Apple continues to emphasis its belief that consumers should have better access to their medical information. CNBC reports this week that Apple and Microsoft will send a representative to a meeting on Monday, hosted by the nonpartisan Carin Alliance.

The goal of the Carin Alliance and this meeting is to support initiatives by the Department of Health and Human Services, focused on making it easier for patients to access and share their medical information. The Carin Alliance says that its focus is “advancing consumer-directed exchange in health care.”

The proposal but the Department of Health and Human Services would increase medical data interoperability. The Carin Alliance explains:

“It’s imperative to note how important and time sensitive aggregated health information across multiple provider and health plan systems can be for patients going through catastrophic events. This information is essential for patients as they consider options such as treatment planning, consenting to surgical procedures, exploring and enrolling in clinical trials, and matters of continuity of care, examples including expediting an urgent second opinion, appealing insurance denials for standard of care treatments prescribed by patient’s board-certified physicians, as well as having all pertinent information when it comes to advance care planning, palliative care, and matters of end of life.”

Apple’s clinical and health informatics boss Ricky Bloomfield is expected to represent the company by phone, but Apple did not comment on the meeting. “Data access is a matter of patient safety, better outcomes, improved costs, and often life or death,” the Carin Alliance says.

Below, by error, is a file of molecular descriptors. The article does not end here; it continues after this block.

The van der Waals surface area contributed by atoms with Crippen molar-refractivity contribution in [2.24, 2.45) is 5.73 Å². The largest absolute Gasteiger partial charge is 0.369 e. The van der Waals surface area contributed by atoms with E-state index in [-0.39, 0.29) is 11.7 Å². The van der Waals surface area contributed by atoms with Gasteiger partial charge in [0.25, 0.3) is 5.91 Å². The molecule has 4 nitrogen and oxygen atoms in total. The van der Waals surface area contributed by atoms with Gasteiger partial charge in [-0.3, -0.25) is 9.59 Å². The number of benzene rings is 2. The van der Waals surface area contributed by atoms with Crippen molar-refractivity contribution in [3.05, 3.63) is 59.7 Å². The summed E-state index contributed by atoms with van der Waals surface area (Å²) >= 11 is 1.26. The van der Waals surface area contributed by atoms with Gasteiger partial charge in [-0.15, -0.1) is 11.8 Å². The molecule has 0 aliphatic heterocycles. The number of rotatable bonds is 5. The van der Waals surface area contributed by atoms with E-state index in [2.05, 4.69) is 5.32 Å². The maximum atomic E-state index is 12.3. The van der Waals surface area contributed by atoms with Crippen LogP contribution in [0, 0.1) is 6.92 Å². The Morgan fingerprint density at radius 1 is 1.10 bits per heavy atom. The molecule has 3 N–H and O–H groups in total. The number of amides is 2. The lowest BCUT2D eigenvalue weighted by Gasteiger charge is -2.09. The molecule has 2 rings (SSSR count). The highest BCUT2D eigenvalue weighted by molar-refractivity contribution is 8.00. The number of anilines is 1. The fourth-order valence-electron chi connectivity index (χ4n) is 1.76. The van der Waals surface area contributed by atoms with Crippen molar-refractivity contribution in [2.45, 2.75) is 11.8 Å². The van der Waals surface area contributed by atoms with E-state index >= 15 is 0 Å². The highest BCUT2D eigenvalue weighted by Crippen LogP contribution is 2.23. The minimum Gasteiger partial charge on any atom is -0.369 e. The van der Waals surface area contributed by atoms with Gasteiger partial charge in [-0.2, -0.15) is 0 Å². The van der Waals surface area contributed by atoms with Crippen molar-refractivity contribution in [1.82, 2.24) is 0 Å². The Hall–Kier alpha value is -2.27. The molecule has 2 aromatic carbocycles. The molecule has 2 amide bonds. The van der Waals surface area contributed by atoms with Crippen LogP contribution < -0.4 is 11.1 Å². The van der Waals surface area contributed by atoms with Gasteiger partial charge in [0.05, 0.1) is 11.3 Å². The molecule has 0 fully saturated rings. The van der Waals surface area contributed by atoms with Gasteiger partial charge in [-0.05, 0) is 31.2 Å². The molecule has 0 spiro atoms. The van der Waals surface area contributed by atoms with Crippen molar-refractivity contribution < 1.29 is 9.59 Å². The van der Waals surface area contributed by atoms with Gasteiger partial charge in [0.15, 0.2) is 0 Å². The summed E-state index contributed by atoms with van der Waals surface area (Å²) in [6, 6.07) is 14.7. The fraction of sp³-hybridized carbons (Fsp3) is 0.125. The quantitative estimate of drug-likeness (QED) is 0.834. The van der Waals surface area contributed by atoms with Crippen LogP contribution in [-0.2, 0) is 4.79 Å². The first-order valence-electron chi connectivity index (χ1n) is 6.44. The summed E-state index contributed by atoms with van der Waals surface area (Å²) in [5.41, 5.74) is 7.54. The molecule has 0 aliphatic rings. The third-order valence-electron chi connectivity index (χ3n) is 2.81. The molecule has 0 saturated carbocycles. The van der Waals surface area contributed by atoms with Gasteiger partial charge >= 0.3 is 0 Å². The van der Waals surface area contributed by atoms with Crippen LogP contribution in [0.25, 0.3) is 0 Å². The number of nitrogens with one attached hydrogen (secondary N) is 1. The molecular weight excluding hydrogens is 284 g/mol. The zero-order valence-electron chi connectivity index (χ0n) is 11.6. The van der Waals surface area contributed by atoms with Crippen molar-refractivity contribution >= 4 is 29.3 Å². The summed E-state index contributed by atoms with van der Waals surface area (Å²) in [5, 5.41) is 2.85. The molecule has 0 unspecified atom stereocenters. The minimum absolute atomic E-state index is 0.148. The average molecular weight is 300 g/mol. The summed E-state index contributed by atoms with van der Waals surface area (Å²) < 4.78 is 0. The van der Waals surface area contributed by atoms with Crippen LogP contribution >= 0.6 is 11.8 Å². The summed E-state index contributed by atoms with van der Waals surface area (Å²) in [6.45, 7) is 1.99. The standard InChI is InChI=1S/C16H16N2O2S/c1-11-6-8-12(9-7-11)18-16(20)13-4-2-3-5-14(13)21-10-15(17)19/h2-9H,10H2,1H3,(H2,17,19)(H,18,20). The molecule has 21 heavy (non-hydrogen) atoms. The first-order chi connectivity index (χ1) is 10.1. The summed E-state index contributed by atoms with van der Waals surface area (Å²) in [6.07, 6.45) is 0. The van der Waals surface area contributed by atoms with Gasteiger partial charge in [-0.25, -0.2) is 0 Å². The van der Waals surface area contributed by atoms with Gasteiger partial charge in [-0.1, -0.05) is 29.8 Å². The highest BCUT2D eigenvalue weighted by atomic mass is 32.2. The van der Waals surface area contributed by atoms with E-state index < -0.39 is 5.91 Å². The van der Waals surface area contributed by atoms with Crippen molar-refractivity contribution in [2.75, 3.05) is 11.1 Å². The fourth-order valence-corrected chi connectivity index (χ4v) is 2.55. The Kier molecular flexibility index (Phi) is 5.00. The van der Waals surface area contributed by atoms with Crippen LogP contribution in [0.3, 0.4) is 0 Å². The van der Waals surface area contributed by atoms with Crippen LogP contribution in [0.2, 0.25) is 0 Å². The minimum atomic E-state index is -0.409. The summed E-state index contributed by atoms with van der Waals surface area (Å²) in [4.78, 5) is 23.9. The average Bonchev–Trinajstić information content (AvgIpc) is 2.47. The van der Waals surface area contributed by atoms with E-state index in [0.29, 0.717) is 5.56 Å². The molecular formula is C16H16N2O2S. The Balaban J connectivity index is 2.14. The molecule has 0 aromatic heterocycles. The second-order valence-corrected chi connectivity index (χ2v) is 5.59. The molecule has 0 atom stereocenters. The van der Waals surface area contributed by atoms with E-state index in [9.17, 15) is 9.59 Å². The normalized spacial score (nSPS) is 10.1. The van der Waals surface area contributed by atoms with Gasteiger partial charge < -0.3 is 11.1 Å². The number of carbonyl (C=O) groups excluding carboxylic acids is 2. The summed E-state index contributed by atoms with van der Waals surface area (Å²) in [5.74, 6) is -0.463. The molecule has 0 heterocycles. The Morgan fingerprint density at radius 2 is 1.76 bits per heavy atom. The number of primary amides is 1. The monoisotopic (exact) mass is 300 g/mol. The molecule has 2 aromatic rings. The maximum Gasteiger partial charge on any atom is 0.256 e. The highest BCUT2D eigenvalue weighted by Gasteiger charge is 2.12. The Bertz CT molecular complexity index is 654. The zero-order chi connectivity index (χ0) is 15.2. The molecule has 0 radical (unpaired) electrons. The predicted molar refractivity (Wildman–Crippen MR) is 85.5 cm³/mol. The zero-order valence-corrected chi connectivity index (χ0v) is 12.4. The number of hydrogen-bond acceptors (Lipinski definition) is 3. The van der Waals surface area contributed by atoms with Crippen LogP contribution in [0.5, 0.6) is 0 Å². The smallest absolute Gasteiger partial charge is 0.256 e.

Epic Systems, one of the largest medical records companies in the United States, has taken a public stance against the changes introduced by the Department of Health and Human Services, and the work done by the Carin Alliance. Epic’s concerns center largely on privacy, with the company arguing that the new set of rules would have a detrimental effect on patient privacy.

It’s clear to see why Apple would support improved interoperability of medical records. The company’s Health Records feature has expanded rapidly over the last year, making it possible for patients to access their medical records via the Health app on iOS.

In an interview just this week, Apple CEO Tim Cook emphasized that the broader adoption of technology in the healthcare industry could “fundamentally” reduce the cost of healthcare. He also teased that Apple’s upcoming health efforts give him “a lot of cause for hope” in the industry.

You can read the full report from CNBC here.

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